• In a transit location, it is best to be branded to draw credit card sales.
  • Branded locations (on average) have a larger dollar sale per visit than do unbranded locations.
  • Being branded will enable the owner to take advantage of the rebate dollars and advertising dollars available.
  • Constructing the facility as a branded location will enable the owner to take advantage of the rebate programs, thus improving their return on investment (ROI).
  • The rebate program will reduce the total investment over the next three to five years. This fact alone improves the risk factor and should carry a great deal of weight when being considered by local financing and/or banking services.

The owners have chosen Diamond Shamrock as their brand preference for their new business. Their selection was based on several factors, such as incentives, advertising allowances, company flexibility, and their acceptance of all major credit cards.

5.2 Marketing Strategy

A small traveler’s guide will be published to advertise the travel center and all it has to offer. Advertising will be disseminated through the use of local newspapers, and radio and television commercials. Other promotional items, such as billboards and local chamber of commerce propaganda will also be employed. Customer service will be the number one priority of this business. This will, in turn, generate repeat business.

5.3 Sales Strategy

The sales figures are based on projections of vehicles using the major highways adjacent to Interstate Travel Center. The yearly growth figures are based on conservative projections of increasing customer use as marketing and customer retention builds an established customer base. The growth rate for gas/diesel is five percent per year for the first three years. The restaurant growth rate is slightly higher, at seven percent per year. It it assumed that this venture will grow a stable customer base more quickly than the other ventures due to its more unique product experience. Finally, the growth rates for the travel store is set at four percent per year. This again reflects the belief that this venture will have the most difficulty in building service awareness and retention.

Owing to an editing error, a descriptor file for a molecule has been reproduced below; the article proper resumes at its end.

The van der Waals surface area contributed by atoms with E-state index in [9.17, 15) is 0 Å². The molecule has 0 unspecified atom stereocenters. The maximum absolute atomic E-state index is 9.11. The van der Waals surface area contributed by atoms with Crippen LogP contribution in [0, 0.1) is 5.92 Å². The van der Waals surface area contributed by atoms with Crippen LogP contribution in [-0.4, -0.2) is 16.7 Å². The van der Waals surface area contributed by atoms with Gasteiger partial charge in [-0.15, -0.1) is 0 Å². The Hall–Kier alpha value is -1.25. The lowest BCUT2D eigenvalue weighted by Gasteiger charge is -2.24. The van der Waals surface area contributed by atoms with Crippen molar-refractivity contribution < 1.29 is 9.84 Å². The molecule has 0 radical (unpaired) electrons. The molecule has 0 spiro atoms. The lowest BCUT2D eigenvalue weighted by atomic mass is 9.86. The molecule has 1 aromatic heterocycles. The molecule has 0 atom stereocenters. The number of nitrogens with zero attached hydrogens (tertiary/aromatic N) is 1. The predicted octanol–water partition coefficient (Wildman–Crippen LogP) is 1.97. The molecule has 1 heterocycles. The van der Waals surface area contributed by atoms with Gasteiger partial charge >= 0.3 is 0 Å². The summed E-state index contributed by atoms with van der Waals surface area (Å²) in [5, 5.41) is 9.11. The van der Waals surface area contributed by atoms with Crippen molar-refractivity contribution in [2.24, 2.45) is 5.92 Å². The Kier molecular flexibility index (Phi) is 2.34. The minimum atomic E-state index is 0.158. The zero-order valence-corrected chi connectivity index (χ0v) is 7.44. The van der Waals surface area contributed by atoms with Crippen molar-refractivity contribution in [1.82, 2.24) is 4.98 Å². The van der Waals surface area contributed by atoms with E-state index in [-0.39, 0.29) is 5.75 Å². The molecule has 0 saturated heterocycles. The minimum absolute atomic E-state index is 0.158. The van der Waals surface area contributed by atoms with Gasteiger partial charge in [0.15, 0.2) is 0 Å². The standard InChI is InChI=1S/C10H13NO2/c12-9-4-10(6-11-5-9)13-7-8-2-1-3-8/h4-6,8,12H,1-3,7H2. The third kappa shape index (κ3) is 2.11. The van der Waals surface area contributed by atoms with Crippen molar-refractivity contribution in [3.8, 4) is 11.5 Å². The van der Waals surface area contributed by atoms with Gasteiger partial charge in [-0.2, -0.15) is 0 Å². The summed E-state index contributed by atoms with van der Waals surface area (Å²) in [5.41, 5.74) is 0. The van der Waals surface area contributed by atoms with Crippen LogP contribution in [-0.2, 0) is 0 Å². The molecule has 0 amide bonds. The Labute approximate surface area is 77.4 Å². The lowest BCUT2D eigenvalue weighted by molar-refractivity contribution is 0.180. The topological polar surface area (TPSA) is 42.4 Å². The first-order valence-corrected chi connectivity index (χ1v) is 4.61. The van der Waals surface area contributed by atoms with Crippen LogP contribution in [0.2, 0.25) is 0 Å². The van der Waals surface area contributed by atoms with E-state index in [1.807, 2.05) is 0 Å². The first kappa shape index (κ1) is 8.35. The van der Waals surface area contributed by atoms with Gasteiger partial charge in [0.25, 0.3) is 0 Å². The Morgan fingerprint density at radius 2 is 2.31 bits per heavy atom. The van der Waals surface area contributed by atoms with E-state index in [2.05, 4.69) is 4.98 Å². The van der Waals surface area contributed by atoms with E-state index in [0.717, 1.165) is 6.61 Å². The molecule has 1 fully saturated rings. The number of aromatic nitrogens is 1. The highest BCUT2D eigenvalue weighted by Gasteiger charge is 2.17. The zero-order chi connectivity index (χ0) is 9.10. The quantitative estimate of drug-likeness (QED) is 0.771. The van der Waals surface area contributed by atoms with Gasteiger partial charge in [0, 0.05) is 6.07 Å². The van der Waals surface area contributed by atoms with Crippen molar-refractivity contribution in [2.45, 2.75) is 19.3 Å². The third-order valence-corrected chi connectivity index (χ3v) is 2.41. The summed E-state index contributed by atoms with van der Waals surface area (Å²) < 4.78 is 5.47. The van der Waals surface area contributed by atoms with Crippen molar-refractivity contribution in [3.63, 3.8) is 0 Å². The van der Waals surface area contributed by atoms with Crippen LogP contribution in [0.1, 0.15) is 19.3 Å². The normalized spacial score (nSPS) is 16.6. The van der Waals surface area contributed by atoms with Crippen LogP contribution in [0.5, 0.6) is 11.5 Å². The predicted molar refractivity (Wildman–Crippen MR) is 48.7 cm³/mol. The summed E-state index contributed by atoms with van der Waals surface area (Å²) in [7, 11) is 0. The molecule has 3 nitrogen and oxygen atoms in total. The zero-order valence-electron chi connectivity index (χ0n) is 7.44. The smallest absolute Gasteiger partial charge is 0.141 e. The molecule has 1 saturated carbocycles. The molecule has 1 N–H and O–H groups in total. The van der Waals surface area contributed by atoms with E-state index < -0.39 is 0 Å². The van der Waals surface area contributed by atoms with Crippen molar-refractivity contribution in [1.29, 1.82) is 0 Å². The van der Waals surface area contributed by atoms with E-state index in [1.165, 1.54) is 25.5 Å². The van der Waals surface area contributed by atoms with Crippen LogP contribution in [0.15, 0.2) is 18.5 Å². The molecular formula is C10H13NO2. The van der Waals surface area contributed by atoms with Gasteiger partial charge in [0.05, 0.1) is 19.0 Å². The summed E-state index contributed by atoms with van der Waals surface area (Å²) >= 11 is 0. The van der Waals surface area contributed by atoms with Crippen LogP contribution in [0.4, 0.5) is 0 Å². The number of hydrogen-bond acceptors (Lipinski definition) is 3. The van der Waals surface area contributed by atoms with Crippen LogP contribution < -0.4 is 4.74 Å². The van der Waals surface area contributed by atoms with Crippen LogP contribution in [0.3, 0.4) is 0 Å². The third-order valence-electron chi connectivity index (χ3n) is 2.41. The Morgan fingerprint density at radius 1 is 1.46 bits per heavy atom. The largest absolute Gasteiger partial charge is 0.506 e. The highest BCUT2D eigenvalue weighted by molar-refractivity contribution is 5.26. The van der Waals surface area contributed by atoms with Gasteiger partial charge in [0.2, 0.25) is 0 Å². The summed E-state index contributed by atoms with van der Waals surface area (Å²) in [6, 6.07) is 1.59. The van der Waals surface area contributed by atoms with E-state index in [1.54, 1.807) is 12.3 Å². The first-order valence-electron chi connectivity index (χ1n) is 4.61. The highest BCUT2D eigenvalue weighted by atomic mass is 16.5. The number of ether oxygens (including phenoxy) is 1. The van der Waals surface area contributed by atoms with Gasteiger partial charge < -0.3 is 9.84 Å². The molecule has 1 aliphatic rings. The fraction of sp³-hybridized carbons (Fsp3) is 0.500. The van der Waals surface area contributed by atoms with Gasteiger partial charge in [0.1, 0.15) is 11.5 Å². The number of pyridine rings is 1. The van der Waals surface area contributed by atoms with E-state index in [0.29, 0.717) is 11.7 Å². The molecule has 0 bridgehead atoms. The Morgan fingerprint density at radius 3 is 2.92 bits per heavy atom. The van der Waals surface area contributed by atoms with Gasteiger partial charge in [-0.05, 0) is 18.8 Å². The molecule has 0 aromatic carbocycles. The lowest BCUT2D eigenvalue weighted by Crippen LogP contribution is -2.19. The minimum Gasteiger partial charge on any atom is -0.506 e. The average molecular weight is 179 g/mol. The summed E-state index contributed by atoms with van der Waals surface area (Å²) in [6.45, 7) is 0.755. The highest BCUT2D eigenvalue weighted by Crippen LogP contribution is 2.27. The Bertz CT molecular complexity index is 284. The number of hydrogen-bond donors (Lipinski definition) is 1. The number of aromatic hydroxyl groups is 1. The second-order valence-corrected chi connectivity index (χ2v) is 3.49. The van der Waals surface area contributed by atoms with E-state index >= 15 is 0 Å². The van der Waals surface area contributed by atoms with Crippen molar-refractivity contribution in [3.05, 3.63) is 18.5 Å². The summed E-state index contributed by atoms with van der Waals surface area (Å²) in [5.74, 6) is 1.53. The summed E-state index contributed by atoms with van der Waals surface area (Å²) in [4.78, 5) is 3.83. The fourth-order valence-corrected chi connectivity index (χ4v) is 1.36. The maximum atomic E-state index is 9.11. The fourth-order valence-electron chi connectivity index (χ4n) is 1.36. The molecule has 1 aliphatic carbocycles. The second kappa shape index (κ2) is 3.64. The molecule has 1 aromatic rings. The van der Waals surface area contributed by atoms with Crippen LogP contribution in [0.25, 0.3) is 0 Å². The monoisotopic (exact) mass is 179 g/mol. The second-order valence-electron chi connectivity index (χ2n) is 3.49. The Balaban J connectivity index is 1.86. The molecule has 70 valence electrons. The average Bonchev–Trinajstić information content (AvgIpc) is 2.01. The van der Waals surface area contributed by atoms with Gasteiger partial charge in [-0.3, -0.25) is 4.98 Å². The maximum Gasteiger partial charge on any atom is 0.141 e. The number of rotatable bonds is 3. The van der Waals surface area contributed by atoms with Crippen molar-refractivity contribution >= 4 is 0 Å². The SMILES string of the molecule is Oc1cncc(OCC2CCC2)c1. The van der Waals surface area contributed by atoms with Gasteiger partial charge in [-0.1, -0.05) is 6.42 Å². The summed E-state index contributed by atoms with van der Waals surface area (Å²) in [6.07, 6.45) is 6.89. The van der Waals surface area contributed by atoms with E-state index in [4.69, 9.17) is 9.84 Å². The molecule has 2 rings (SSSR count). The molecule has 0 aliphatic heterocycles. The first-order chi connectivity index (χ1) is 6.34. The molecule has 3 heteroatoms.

5.3.1 Sales Forecast

The following table and chart show our sales forecast.

Truck stop business plan, strategy and implementation chart image

Truck stop business plan, strategy and implementation chart image

Sales Forecast
Year 1 Year 2 Year 3
Unit Sales
Diesel (gallons) 2,550,000 2,677,500 2,811,375
Gasoline (gallons) 1,050,000 1,102,500 1,157,625
Travel Store 230,004 236,904 244,011
Interstate Travel Restaurant 81,276 86,965 93,052
Rebates, allowances, etc. 246,600 246,600 246,600
Total Unit Sales 4,157,880 4,350,469 4,552,663
Unit Prices Year 1 Year 2 Year 3
Diesel (gallons) $1.75 $1.75 $1.75
Gasoline (gallons) $1.50 $1.50 $1.50
Travel Store $3.75 $3.75 $3.75
Interstate Travel Restaurant $13.00 $13.00 $13.00
Rebates, allowances, etc. $1.00 $1.00 $1.00
Sales
Diesel (gallons) $4,462,500 $4,685,625 $4,919,906
Gasoline (gallons) $1,575,000 $1,653,750 $1,736,438
Travel Store $862,515 $888,390 $915,041
Interstate Travel Restaurant $1,056,588 $1,130,545 $1,209,676
Rebates, allowances, etc. $246,600 $246,600 $246,600
Total Sales $8,203,203 $8,604,910 $9,027,661
Direct Unit Costs Year 1 Year 2 Year 3
Diesel (gallons) $1.67 $1.67 $1.67
Gasoline (gallons) $1.40 $1.40 $1.40
Travel Store $0.75 $0.75 $0.75
Interstate Travel Restaurant $2.00 $2.00 $2.00
Rebates, allowances, etc. $0.00 $0.00 $0.00
Direct Cost of Sales
Diesel (gallons) $4,258,500 $4,471,425 $4,694,996
Gasoline (gallons) $1,470,000 $1,543,500 $1,620,675
Travel Store $172,503 $177,678 $183,008
Interstate Travel Restaurant $162,552 $173,930 $186,104
Rebates, allowances, etc. $0 $0 $0
Subtotal Direct Cost of Sales $6,063,555 $6,366,533 $6,684,784